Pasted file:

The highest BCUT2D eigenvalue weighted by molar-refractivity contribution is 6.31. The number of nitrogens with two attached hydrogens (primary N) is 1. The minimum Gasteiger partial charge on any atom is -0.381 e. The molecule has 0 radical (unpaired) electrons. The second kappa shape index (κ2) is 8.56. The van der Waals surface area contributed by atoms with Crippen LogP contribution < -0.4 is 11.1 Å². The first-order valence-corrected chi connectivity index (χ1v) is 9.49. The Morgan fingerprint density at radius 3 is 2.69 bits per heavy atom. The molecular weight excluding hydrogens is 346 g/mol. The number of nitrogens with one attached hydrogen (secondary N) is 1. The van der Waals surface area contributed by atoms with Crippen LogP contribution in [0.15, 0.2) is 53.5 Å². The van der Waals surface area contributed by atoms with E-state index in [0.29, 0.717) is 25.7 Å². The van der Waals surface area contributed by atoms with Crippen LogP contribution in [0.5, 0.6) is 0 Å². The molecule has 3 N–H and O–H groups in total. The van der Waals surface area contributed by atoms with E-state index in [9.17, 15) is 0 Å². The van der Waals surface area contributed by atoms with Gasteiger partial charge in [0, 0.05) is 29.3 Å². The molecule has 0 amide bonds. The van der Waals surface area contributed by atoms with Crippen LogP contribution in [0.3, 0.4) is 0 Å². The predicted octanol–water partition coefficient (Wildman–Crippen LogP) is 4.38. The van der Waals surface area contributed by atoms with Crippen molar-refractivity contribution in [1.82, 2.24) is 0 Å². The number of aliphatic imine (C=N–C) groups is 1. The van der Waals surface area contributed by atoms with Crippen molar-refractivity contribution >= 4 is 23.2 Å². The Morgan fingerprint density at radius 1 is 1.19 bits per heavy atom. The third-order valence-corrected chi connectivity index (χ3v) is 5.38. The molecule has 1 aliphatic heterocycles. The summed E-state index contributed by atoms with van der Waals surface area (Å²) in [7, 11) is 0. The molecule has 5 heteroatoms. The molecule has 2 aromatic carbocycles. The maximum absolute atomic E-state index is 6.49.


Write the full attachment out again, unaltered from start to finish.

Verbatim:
The highest BCUT2D eigenvalue weighted by molar-refractivity contribution is 6.31. The number of nitrogens with two attached hydrogens (primary N) is 1. The minimum Gasteiger partial charge on any atom is -0.381 e. The molecule has 0 radical (unpaired) electrons. The second kappa shape index (κ2) is 8.56. The van der Waals surface area contributed by atoms with Crippen LogP contribution < -0.4 is 11.1 Å². The first-order valence-corrected chi connectivity index (χ1v) is 9.49. The Morgan fingerprint density at radius 3 is 2.69 bits per heavy atom. The molecular weight excluding hydrogens is 346 g/mol. The number of nitrogens with one attached hydrogen (secondary N) is 1. The van der Waals surface area contributed by atoms with Crippen LogP contribution in [0.15, 0.2) is 53.5 Å². The van der Waals surface area contributed by atoms with E-state index in [0.29, 0.717) is 25.7 Å². The van der Waals surface area contributed by atoms with Crippen LogP contribution in [0.5, 0.6) is 0 Å². The molecule has 3 N–H and O–H groups in total. The van der Waals surface area contributed by atoms with E-state index in [9.17, 15) is 0 Å². The van der Waals surface area contributed by atoms with Gasteiger partial charge in [0, 0.05) is 29.3 Å². The molecule has 0 amide bonds. The van der Waals surface area contributed by atoms with Crippen LogP contribution in [0.3, 0.4) is 0 Å². The predicted octanol–water partition coefficient (Wildman–Crippen LogP) is 4.38. The van der Waals surface area contributed by atoms with Crippen molar-refractivity contribution in [1.82, 2.24) is 0 Å². The number of aliphatic imine (C=N–C) groups is 1. The van der Waals surface area contributed by atoms with Crippen molar-refractivity contribution >= 4 is 23.2 Å². The Morgan fingerprint density at radius 1 is 1.19 bits per heavy atom. The third-order valence-corrected chi connectivity index (χ3v) is 5.38. The molecule has 1 aliphatic heterocycles. The summed E-state index contributed by atoms with van der Waals surface area (Å²) in [7, 11) is 0. The molecule has 5 heteroatoms. The molecule has 2 aromatic carbocycles. The maximum absolute atomic E-state index is 6.49.